Digital cash systems built on the blockchain must retain the qualities of physical money in order to attract more users in developing countries — and must be able to do so without regulatory constraints — according to Circle CEO Jeremy Allaire.
In a panel discussion at the World Economic Forum’s Annual Meeting, titled “Remittances for Recovery: A New Era of Digital Money,” Allaire discussed all the features that make physical cash an ideal medium for exchange. There’s a reason why “cash is king,” he said, referring to physical money’s portability, privacy and role in securing individual sovereignty.
“Cash is a really great product […] People like cash. It’s private, it’s secure, it’s a bearer instrument, it provides final settlement between you and a counterparty,” he said, adding:
“There’s so much energy in the world aimed at taking away the features that make cash so powerful. There’s a reason why people in countries around the world actually would prefer cash over mobile money because it gives them more self-sovereignty, it gives them more economic freedom.”
Allaire’s comments were in response to Asif Saleh’s observation that remittances via mobile wallets are limited by the destination country’s lack of adoption of digital technologies. Saleh is the executive director of BRAC Bangladesh, a nonprofit organization aimed at tackling poverty.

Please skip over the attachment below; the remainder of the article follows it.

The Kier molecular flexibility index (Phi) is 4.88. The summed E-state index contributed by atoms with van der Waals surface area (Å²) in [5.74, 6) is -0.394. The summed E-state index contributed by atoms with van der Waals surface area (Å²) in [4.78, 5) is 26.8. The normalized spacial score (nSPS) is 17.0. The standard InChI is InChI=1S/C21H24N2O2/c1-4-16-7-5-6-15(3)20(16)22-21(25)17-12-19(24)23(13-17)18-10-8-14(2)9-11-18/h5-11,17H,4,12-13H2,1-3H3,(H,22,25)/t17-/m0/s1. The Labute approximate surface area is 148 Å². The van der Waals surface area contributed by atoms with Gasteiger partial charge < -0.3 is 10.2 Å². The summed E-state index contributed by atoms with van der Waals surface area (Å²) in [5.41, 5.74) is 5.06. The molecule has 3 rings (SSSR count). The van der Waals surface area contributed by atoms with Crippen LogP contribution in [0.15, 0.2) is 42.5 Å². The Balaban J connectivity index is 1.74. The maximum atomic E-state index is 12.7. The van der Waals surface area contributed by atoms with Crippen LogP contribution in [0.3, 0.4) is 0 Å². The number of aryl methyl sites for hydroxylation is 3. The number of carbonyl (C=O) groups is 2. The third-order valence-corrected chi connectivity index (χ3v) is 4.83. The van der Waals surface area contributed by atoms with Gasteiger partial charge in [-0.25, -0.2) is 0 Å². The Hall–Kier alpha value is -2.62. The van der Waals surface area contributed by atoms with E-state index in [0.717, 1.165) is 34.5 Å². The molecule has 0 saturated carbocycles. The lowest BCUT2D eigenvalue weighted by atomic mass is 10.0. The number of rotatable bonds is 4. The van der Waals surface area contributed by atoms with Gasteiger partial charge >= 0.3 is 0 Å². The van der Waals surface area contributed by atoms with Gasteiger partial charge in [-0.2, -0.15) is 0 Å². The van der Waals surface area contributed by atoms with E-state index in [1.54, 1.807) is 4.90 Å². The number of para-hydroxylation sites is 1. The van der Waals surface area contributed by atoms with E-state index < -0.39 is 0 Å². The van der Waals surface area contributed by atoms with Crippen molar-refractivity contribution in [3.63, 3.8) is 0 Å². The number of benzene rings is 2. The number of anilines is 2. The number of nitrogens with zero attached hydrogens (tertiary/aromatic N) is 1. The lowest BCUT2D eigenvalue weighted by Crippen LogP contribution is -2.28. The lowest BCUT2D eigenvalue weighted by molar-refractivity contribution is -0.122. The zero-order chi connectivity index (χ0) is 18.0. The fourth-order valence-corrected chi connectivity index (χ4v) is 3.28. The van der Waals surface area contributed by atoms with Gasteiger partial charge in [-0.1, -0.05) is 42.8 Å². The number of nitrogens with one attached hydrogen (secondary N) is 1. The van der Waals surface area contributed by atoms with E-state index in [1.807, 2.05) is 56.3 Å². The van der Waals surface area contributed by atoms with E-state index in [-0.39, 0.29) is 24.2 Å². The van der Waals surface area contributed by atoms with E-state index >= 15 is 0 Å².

— Cointelegraph (@Cointelegraph) May 23, 2022
“A lot of the policy and regulatory issues that limit the power of moving money have to do with stripping people of their economic freedoms,” Allaire said. “We have to think about solving for these problems by building models that actually provide for forms of digital cash that have the features that make cash attractive to people.”
Something as simple as a SIM card allows people all over the world to participate in the global internet. That mobile identity, Allaire said, should also allow people to incorporate digital wallets where they can send and receive cryptocurrencies such as USD Coin (USDC).
“There are models that can make this work […] Policymakers and regulators have to adapt to that as opposed to trying to get everyone to adapt to their constraints.”
Remittances provide low-income countries with relatively stable capital flows as migrants send money back home to their families. It’s estimated that remittances account for roughly 4% of the gross domestic product of low-income countries and approximately 1.5% of the GDP of middle-income countries. Proponents of decentralized finance (DeFi) say it could reduce remittance fees by billions of dollars annually.